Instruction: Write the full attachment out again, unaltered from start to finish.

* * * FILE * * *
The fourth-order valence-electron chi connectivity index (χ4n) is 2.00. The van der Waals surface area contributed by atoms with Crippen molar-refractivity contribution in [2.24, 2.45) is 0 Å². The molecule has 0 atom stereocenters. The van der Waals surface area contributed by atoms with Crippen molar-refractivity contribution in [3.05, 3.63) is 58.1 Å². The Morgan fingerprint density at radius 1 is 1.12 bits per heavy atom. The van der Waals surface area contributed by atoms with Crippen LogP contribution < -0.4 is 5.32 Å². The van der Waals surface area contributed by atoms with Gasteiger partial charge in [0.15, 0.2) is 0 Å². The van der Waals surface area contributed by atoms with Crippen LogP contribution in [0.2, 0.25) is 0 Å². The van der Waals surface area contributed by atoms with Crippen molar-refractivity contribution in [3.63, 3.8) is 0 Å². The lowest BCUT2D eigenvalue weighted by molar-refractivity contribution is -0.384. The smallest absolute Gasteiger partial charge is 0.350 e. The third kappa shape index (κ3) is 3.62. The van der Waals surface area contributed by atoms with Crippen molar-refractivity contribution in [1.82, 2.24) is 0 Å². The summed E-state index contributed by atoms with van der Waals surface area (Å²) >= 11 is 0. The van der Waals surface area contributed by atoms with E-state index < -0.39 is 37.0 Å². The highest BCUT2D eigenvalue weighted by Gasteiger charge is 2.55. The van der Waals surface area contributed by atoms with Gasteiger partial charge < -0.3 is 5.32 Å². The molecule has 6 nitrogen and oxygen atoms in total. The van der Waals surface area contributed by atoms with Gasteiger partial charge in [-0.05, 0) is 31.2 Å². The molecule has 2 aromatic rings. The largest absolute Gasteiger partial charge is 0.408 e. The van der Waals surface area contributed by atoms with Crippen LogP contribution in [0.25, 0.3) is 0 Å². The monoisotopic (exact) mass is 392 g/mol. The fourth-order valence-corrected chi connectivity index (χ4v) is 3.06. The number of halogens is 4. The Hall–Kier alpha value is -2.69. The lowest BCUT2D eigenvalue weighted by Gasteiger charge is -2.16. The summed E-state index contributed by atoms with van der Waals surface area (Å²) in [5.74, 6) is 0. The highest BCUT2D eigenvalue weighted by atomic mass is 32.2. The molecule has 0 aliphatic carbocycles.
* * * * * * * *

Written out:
The fourth-order valence-electron chi connectivity index (χ4n) is 2.00. The van der Waals surface area contributed by atoms with Crippen molar-refractivity contribution in [2.24, 2.45) is 0 Å². The molecule has 0 atom stereocenters. The van der Waals surface area contributed by atoms with Crippen molar-refractivity contribution in [3.05, 3.63) is 58.1 Å². The Morgan fingerprint density at radius 1 is 1.12 bits per heavy atom. The van der Waals surface area contributed by atoms with Crippen LogP contribution < -0.4 is 5.32 Å². The van der Waals surface area contributed by atoms with Gasteiger partial charge in [0.15, 0.2) is 0 Å². The van der Waals surface area contributed by atoms with Crippen LogP contribution in [0.2, 0.25) is 0 Å². The van der Waals surface area contributed by atoms with Crippen molar-refractivity contribution in [3.63, 3.8) is 0 Å². The lowest BCUT2D eigenvalue weighted by molar-refractivity contribution is -0.384. The smallest absolute Gasteiger partial charge is 0.350 e. The third kappa shape index (κ3) is 3.62. The van der Waals surface area contributed by atoms with Crippen molar-refractivity contribution in [1.82, 2.24) is 0 Å². The summed E-state index contributed by atoms with van der Waals surface area (Å²) >= 11 is 0. The van der Waals surface area contributed by atoms with E-state index < -0.39 is 37.0 Å². The highest BCUT2D eigenvalue weighted by Gasteiger charge is 2.55. The van der Waals surface area contributed by atoms with Gasteiger partial charge < -0.3 is 5.32 Å². The molecule has 6 nitrogen and oxygen atoms in total. The van der Waals surface area contributed by atoms with Gasteiger partial charge in [-0.05, 0) is 31.2 Å². The molecule has 2 aromatic rings. The largest absolute Gasteiger partial charge is 0.408 e. The van der Waals surface area contributed by atoms with Crippen LogP contribution in [0.25, 0.3) is 0 Å². The monoisotopic (exact) mass is 392 g/mol. The fourth-order valence-corrected chi connectivity index (χ4v) is 3.06. The number of halogens is 4. The Hall–Kier alpha value is -2.69. The lowest BCUT2D eigenvalue weighted by Gasteiger charge is -2.16. The summed E-state index contributed by atoms with van der Waals surface area (Å²) in [5.74, 6) is 0. The highest BCUT2D eigenvalue weighted by atomic mass is 32.2. The molecule has 0 aliphatic carbocycles.